Top Biopharma News for 05/31/2024


Here are the latest stories being discussed in biopharma today:

‘Invisible Hand’ of Inherited Genetics Can Drive Cancer Risk, New Study Suggests

New research from Stanford University indicates that minor genetic variations present at birth can significantly influence the aggressiveness of breast cancer. By examining the genomes of nearly 6,000 breast cancer patients, scientists have developed a genetic risk score that predicts how likely cancer is to avoid the immune system’s defenses and advance. The study, published in Science, underscores the significant role these small inherited genetic factors play in shaping tumor growth, immune response, and treatment susceptibility.

FDA Questions Data on MDMA-Based Therapy in PTSD Ahead of Advisory Committee

The FDA has raised concerns about the data from Lykos Therapeutics’ clinical trials of an MDMA-based therapy for PTSD just days before an advisory committee meeting. Although patients in two Phase 3 trials who received MDMA along with psychotherapy showed significant improvements over placebo, regulators worry about potential bias due to the psychoactive nature of MDMA. Most patients were able to guess their treatment assignment, which could have influenced the outcomes. The advisory committee will soon vote on the efficacy and safety of this PTSD treatment.

Merck CEO Says Keytruda Is ‘Not a Repeatable Model’

Speaking at the American Society of Clinical Oncology conference, Merck CEO Rob Davis described the company’s blockbuster cancer drug, Keytruda, as a ‘once-in-a-lifetime’ success that is unlikely to be replicated. Developed at a cost of $46 billion and generating $25 billion annually, Keytruda has received approval for 39 indications across 17 different tumor types since its initial approval a decade ago. Davis emphasized that Merck is not specifically seeking a follow-up to this phenomenal drug, acknowledging its unique breakthrough status.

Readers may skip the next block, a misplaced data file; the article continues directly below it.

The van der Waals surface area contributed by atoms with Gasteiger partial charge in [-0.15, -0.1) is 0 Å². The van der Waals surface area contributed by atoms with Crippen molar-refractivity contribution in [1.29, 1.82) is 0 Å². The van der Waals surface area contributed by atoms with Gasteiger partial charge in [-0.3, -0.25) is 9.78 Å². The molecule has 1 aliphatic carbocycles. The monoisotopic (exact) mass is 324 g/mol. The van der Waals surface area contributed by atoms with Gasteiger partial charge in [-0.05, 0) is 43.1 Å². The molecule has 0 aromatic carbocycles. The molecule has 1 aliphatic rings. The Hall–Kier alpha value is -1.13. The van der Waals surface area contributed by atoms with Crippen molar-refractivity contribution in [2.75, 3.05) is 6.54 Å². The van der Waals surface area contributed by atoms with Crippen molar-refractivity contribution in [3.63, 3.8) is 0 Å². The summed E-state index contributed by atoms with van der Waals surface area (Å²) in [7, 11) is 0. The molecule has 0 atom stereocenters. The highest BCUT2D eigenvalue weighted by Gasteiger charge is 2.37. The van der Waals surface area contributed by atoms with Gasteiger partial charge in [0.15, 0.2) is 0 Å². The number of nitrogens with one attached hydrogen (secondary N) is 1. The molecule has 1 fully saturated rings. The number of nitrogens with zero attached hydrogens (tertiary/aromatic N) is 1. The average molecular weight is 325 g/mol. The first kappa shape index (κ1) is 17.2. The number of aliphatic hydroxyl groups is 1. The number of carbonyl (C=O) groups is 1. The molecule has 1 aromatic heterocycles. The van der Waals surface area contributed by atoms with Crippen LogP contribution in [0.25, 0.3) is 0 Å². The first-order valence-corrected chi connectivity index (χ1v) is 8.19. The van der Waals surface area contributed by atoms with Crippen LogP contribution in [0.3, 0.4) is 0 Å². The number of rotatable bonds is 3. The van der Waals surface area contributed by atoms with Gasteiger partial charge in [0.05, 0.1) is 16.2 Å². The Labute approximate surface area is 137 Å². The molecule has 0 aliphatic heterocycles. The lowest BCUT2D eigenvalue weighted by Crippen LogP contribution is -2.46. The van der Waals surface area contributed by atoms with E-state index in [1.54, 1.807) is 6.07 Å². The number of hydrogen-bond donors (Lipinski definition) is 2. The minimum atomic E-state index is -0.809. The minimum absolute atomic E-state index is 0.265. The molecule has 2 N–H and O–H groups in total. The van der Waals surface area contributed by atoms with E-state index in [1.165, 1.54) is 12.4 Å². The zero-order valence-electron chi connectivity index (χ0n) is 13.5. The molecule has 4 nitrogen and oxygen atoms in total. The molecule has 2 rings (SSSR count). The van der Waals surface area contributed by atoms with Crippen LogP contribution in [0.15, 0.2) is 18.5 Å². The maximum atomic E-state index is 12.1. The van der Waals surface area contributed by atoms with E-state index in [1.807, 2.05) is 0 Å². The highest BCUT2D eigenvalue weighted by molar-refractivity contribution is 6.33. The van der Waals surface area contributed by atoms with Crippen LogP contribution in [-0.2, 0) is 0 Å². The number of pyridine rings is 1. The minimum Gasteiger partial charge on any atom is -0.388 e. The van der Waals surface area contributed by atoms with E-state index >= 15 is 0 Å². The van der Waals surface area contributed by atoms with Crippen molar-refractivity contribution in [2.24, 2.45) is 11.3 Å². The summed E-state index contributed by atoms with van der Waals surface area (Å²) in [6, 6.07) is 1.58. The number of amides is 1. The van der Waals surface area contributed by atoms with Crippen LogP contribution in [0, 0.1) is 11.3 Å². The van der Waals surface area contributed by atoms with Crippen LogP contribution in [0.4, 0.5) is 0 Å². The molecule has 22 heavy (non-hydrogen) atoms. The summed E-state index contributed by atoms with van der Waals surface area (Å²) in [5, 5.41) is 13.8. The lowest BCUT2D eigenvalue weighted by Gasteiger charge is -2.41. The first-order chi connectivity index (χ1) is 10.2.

CHMP Recommends 14 New Approvals, Seven Label Expansions

The European Medicines Agency’s human medicines committee has recommended 14 new drugs for approval, including Pfizer’s gene therapy for hemophilia B, now to be marketed as Durveqtix in the EU. The therapy, already approved in the U.S. as Beqvez, significantly reduces annual bleeding rates and has been priced at $3.5 million. The CHMP also recommended seven label expansions for other medications.

Joe Jimenez and Mark Fishman Target $400M for Third Fund After Leaving Novartis

Former Novartis executives Joe Jimenez and Mark Fishman are seeking $400 million for a third fund for Aditum Bio, a firm that licenses translational-stage drugs and builds companies around them. This new fund target is significantly larger than their previous funds, reflecting a trend among life sciences firms towards larger capital pools. The fund’s launch comes amid robust fundraising efforts in the sector by firms like Flagship, ARCH, and Cormorant.

Novartis Sues Maryland Over State Law Banning Limits on Discounts to 340B Contract Pharmacies

Novartis has filed a lawsuit against the state of Maryland to challenge a new law prohibiting drugmakers from limiting discounts to pharmacies supplying medications to low-income and uninsured patients. The lawsuit argues that the state law conflicts with federal statutes governing the 340B drug pricing program and improperly establishes a state-level enforcement mechanism. The contentious law is scheduled to take effect on July 1.